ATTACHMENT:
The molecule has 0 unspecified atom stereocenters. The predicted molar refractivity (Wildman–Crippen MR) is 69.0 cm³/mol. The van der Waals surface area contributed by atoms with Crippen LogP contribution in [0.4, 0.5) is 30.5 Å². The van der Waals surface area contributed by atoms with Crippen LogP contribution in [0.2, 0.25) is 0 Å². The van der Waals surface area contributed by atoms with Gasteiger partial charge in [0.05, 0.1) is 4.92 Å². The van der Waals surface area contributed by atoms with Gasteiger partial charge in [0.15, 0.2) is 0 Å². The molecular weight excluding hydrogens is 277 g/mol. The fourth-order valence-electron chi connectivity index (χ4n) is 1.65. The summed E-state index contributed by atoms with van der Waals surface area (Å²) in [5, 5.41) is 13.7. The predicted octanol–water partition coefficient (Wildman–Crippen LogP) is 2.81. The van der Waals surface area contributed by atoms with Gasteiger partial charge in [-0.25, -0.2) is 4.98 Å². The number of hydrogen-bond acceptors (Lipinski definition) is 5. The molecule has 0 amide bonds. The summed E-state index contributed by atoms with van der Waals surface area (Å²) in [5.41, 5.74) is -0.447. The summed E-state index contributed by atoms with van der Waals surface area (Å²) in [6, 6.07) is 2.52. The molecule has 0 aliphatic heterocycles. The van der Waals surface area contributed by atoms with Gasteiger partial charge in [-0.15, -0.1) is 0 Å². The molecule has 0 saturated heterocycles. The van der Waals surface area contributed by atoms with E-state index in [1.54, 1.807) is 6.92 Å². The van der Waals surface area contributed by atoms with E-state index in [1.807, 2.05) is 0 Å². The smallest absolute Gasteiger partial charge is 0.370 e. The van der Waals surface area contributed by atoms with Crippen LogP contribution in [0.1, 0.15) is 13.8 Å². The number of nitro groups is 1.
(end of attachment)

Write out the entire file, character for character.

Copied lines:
The molecule has 0 unspecified atom stereocenters. The predicted molar refractivity (Wildman–Crippen MR) is 69.0 cm³/mol. The van der Waals surface area contributed by atoms with Crippen LogP contribution in [0.4, 0.5) is 30.5 Å². The van der Waals surface area contributed by atoms with Crippen LogP contribution in [0.2, 0.25) is 0 Å². The van der Waals surface area contributed by atoms with Gasteiger partial charge in [0.05, 0.1) is 4.92 Å². The van der Waals surface area contributed by atoms with Gasteiger partial charge in [0.15, 0.2) is 0 Å². The molecular weight excluding hydrogens is 277 g/mol. The fourth-order valence-electron chi connectivity index (χ4n) is 1.65. The summed E-state index contributed by atoms with van der Waals surface area (Å²) in [5, 5.41) is 13.7. The predicted octanol–water partition coefficient (Wildman–Crippen LogP) is 2.81. The van der Waals surface area contributed by atoms with Gasteiger partial charge in [-0.25, -0.2) is 4.98 Å². The number of hydrogen-bond acceptors (Lipinski definition) is 5. The molecule has 0 amide bonds. The summed E-state index contributed by atoms with van der Waals surface area (Å²) in [5.41, 5.74) is -0.447. The summed E-state index contributed by atoms with van der Waals surface area (Å²) in [6, 6.07) is 2.52. The molecule has 0 aliphatic heterocycles. The van der Waals surface area contributed by atoms with Gasteiger partial charge in [-0.15, -0.1) is 0 Å². The molecule has 0 saturated heterocycles. The van der Waals surface area contributed by atoms with E-state index in [1.54, 1.807) is 6.92 Å². The van der Waals surface area contributed by atoms with E-state index in [1.807, 2.05) is 0 Å². The smallest absolute Gasteiger partial charge is 0.370 e. The van der Waals surface area contributed by atoms with Crippen LogP contribution in [0.1, 0.15) is 13.8 Å². The number of nitro groups is 1.